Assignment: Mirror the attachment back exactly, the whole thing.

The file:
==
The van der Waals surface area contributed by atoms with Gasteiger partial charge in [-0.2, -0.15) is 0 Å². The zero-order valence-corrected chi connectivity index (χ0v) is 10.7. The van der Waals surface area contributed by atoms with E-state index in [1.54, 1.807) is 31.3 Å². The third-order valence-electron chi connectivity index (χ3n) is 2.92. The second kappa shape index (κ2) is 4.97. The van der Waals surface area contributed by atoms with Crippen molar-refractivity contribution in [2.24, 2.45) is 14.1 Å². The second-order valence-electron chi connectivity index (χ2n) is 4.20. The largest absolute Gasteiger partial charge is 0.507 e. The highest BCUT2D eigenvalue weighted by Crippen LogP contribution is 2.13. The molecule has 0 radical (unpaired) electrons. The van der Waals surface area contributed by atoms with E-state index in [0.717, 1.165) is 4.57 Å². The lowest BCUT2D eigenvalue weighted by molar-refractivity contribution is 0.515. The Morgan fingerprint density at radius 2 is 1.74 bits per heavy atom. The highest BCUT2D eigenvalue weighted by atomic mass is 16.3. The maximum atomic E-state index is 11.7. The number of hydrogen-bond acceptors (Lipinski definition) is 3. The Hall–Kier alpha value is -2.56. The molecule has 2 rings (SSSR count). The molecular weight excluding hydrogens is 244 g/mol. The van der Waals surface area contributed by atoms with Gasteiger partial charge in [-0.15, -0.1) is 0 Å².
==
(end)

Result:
The van der Waals surface area contributed by atoms with Gasteiger partial charge in [-0.2, -0.15) is 0 Å². The zero-order valence-corrected chi connectivity index (χ0v) is 10.7. The van der Waals surface area contributed by atoms with E-state index in [1.54, 1.807) is 31.3 Å². The third-order valence-electron chi connectivity index (χ3n) is 2.92. The second kappa shape index (κ2) is 4.97. The van der Waals surface area contributed by atoms with Crippen molar-refractivity contribution in [2.24, 2.45) is 14.1 Å². The second-order valence-electron chi connectivity index (χ2n) is 4.20. The largest absolute Gasteiger partial charge is 0.507 e. The highest BCUT2D eigenvalue weighted by Crippen LogP contribution is 2.13. The molecule has 0 radical (unpaired) electrons. The van der Waals surface area contributed by atoms with E-state index in [0.717, 1.165) is 4.57 Å². The lowest BCUT2D eigenvalue weighted by molar-refractivity contribution is 0.515. The Morgan fingerprint density at radius 2 is 1.74 bits per heavy atom. The highest BCUT2D eigenvalue weighted by atomic mass is 16.3. The maximum atomic E-state index is 11.7. The number of hydrogen-bond acceptors (Lipinski definition) is 3. The Hall–Kier alpha value is -2.56. The molecule has 2 rings (SSSR count). The molecular weight excluding hydrogens is 244 g/mol. The van der Waals surface area contributed by atoms with Gasteiger partial charge in [-0.15, -0.1) is 0 Å².